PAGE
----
I was not sure at the outset if including the blanks in these calculations
would make them considerably more difficult or not, so
I generated the play list both
with
and
without
the blanks (they're about 1/4Mb each - here are the
moves which *require* blanks -
I love the 'SAXITOXINS' play!); it turns out that
including the blanks in the analysis did not make
it any significantly more complex. (Note in a real game these
large lists of words
would just be evaluated, not printed. The lists are for debugging
only and to get a feel for the algorithm.) The 'with blanks' playlist here
includes *EVERY* possible play with any combination of the
unseen tiles not on the board.

Here is a condensed version of the playlist, more suitable for use as a report for humans in an analysis of the game; also please note where large numbers of options have been replaced with "???????" strings. In a lookahead evaluation, these wild-card strings would actually be placed on the board as if they were words, and the response to those moves evaluated. Each entry in this shortened file would be evaluated at the next ply. This is effectively an exhaustive next ply, compared to that of a Monte Carlo lookahead, which would have many more evaluations to compute yet cover fewer plays. (There is more on the idea of playing wild card tiles onto the board later in this document).

A useful diagnostic tool I'm working on with the help of
Kevin Cowtan is a graphic summary
of the condensed version of the playlist - the more times a tile can be placed on a square,
the darker it can be coloured. If there's only a handful of plays
on some particular area (eg the SAX -> SAXITOXIN(S) / SAXTUBA(S) extension) then
they'll show up only slightly tinted from the normal background
square colour. This will immediately show to a human where the
dangerous areas of the board are, and may well be a useful
study tool as well as being helpful in code design. Any squares
which are forced (see the -AL/AZO comment immediately below) could have the
letter inserted in the display in grey. (Another example is "DITAS"
which is the only play possible through DITA) - the S could be
indicated) [ADDENDUM: This code is currently being written;
Kevin Cowtan has already produced the
graphics generator and I'm
following up with the layout code as fast as I can.]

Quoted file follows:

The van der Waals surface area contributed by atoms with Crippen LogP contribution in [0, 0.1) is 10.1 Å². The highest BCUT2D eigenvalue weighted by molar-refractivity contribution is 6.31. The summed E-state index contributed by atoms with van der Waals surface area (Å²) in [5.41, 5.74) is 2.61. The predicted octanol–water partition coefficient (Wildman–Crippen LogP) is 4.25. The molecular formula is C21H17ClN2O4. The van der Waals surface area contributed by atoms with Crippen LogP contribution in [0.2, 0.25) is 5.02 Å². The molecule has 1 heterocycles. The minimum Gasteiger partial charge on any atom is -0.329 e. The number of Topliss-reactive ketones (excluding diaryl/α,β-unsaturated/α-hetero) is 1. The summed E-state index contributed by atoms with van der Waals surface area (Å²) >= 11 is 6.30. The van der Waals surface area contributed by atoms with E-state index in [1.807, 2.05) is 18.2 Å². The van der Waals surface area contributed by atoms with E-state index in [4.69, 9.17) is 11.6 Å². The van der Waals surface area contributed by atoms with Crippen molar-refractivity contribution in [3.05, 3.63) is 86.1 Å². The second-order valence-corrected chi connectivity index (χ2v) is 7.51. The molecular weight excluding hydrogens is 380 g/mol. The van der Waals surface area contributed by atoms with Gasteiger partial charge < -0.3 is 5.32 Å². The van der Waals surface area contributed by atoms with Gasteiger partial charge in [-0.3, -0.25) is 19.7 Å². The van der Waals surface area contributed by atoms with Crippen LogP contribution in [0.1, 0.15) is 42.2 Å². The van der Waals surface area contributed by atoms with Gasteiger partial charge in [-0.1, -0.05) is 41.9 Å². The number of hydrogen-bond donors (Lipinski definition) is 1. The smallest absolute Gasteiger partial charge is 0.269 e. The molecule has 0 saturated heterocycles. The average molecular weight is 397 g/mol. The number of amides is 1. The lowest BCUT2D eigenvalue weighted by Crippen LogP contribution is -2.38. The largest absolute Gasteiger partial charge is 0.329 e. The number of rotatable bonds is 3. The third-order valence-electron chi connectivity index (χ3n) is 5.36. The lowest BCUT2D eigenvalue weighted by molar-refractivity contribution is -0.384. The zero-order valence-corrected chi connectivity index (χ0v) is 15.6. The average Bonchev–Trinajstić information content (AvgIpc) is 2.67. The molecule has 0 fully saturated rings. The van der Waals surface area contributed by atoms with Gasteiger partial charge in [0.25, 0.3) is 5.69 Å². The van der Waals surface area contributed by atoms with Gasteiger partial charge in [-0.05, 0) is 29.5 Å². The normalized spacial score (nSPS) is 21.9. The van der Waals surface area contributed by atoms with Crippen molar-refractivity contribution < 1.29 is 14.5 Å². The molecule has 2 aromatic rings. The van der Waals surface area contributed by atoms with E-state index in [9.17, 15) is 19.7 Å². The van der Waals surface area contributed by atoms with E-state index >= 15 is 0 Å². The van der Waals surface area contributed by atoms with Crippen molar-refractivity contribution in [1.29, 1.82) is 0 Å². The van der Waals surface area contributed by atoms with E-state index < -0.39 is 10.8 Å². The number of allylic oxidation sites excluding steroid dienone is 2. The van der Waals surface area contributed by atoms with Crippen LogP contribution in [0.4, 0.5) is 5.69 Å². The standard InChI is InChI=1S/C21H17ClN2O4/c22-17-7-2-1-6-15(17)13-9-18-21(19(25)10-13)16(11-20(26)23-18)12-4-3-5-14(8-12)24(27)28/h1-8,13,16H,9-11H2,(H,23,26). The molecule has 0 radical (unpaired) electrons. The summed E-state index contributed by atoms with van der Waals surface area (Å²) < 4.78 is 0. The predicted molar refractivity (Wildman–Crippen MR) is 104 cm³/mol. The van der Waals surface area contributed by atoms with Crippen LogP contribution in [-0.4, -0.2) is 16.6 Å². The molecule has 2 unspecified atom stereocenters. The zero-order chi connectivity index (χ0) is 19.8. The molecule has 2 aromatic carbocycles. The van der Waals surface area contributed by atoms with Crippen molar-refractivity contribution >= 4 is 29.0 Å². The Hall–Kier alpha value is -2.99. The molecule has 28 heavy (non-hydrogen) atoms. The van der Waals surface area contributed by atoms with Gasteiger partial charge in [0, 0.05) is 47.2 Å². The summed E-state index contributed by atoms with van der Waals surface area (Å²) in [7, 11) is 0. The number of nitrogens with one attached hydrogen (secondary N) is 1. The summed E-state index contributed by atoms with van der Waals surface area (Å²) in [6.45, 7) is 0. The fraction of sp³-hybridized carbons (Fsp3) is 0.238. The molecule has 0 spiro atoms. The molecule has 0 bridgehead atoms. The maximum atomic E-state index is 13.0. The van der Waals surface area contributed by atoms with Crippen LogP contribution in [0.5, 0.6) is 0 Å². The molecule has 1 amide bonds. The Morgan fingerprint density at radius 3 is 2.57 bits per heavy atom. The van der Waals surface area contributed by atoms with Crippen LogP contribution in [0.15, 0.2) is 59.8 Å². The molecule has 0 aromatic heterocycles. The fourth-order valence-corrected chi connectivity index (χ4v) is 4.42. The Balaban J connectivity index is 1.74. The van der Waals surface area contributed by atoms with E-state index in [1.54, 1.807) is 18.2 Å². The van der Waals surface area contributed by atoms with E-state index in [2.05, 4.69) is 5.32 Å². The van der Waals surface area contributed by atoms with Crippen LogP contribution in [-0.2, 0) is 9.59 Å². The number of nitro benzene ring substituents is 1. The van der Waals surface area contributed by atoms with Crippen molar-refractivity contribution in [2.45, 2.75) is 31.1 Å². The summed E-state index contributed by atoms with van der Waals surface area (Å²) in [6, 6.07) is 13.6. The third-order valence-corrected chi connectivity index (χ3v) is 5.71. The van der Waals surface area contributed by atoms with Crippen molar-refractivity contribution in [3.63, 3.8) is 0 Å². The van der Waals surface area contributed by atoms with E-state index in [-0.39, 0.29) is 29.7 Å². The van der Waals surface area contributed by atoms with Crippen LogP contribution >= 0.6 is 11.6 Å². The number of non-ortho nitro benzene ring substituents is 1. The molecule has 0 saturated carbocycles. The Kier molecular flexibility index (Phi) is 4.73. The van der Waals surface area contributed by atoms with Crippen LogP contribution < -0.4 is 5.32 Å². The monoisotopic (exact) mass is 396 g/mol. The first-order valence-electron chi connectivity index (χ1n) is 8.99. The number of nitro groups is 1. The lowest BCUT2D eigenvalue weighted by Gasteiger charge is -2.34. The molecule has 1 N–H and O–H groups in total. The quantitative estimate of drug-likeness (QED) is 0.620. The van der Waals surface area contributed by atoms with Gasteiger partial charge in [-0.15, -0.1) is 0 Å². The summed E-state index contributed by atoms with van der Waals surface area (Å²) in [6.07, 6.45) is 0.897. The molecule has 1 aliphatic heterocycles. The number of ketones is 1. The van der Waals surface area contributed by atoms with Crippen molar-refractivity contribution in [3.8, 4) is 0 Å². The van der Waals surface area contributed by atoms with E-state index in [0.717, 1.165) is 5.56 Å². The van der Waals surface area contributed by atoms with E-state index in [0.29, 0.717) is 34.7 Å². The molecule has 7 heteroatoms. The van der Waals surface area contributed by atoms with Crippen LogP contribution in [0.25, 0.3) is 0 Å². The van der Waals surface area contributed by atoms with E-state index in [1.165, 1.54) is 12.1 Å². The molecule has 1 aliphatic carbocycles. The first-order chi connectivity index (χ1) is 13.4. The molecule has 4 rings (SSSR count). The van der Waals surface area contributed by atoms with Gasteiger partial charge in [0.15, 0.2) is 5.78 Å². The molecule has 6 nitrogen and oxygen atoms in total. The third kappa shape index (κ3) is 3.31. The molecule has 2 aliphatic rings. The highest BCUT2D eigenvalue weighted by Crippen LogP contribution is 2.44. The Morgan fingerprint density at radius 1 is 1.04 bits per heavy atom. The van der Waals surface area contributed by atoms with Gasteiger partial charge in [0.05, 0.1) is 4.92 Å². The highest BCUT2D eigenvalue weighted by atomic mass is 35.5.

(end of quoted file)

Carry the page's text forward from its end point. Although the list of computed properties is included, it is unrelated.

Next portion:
At the moment, I think that this diagram is showing promise, but
needs some modifications to be useful. The first modification is that
it should be separated into two diagrams, one for horizontal moves,
and one for vertical moves. Then - if possible - I'd like to partition
those diagrams such that each one was split up into a minimum number
of diagrams, displaying non-overlapping sets of plays. For example,
in the diagram below, there are a set of plays starting at 11B horizontally
which overlap with some plays which start at 11K horizontally. It would
be nice to keep them separate, without needing a different display for
every single play. (This is a knapsack problem I'm afraid, but a small
one and first-fit is probably going to be good enough as an approximation)

Jim Geary has pointed out that the information which this search generates also allows you to determine a good rack-leave on a play-by-play basis! For instance on the board below, you can make a 7-letter play at F7 down, as long as it ends in A (to make AZO across). Hence if you are not playing in that slot this move, A is a good rack leave. (I'm not doing Jim's suggestion justice with this grossly oversimplified example by the way; he really meant something a bit more sophisticated involving recalculations of the equity of the various letters, and synergy calculations of how well one letter can be paired with another)

Having thought about a way to implement what Jim suggested, I have come up with this: it is not quite what he envisioned but I hope has the same effect or better: I believe the result of a static evaluation can be used to calculate relative rack-leave values for each proposed play: the trick is not to look at the tiles you are left holding, but the tiles you need to pick up!Let's say there are 5000 words that can be played next. One of those words is 'retains'. I am left holding 'rt'. The probability of me picking a rack which allows 'retains' is the probability of me picking 'rt' (i.e. 1.0) times the probability of me picking up 'aeins'. If I do this for every word that can be played, and add up the probabilities of picking up an appropriate rack to complete each play, I have the value of holding 'rt' ...